The Great Suburban Migration of 2020 and Its Effect on Private Lenders

Article by:

Share This Post:

A byproduct of 2020’s multitude of crises was a mass migration from major cities and urban centers to the suburbs, rural areas, and other states altogether.

With remote workplaces becoming the norm, many broke the ties to their employers’ physical location and no longer felt compelled to live near their work, and others were determined to leave states they viewed as being in decline. While we could spend days discussing the policies that triggered this mass exodus, let’s focus on the business impact these demographic changes will have on private lenders.

Time to Expand

First, private lenders must start concentrating on states such as Texas, Arizona, Nevada, Florida, Tennessee, Utah, and Idaho. These states have received an influx of transplants from both California and New York, and thus opportunities abound surrounding lending. As a private lender, if you don’t lend there already, it’s time to consider it.

It’s important to note that entering new states will require gaining familiarity with the local licensing, usury, and foreclosure regulations.

Add Additional Market Cities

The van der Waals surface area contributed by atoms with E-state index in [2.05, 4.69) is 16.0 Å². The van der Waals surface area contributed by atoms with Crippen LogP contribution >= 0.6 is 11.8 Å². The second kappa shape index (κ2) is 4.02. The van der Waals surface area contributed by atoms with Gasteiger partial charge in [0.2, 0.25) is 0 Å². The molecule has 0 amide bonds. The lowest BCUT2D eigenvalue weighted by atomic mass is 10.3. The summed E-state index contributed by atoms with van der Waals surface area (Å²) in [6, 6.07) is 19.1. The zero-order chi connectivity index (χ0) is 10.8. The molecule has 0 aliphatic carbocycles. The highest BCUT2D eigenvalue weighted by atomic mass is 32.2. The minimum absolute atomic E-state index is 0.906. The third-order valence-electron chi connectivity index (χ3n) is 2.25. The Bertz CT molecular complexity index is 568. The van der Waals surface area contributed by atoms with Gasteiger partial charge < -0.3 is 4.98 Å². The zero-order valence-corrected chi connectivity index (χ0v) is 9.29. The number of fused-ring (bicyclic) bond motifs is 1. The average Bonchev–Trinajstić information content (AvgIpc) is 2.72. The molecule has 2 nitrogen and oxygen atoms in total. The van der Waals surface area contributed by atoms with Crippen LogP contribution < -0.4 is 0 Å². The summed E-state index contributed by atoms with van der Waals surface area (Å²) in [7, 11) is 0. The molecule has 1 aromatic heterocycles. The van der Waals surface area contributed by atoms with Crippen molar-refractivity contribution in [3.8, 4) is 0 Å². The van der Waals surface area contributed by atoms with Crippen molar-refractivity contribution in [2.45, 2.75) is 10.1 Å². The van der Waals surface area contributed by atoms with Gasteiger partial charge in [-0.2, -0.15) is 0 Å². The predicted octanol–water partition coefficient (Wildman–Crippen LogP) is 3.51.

Second, private lenders must start entertaining secondary and tertiary market cities in their home states if they have been concentrating on metro cities only. For example, the city of San Francisco will not produce nearly as much opportunity as the surrounding suburbs. This has been the truth for many years but has recently been accelerated thanks to COVID-19 and California’s restrictive lockdown policies.

Follow the Money

Finally, private lenders should follow the money. Joe Rogan and Elon Musk weren’t the only high-net-worth personalities to move out of California. Major companies are exiting, too, and that means their high-paid executives will follow. Technology companies like Oracle have already made the public determination to move out of California, while financial services companies and investment banks are rumored to be considering it as well.

For example, Goldman Sachs reportedly is moving some of its offices to Texas and Florida. What does this mean? Not only will new homeowners be moving to these regions, but also expect a significant number of high-net-worth investors to take the leap. This will further force private lenders to concentrate their marketing and origination efforts in these new states.

Questions about this article? Reach out to our team below.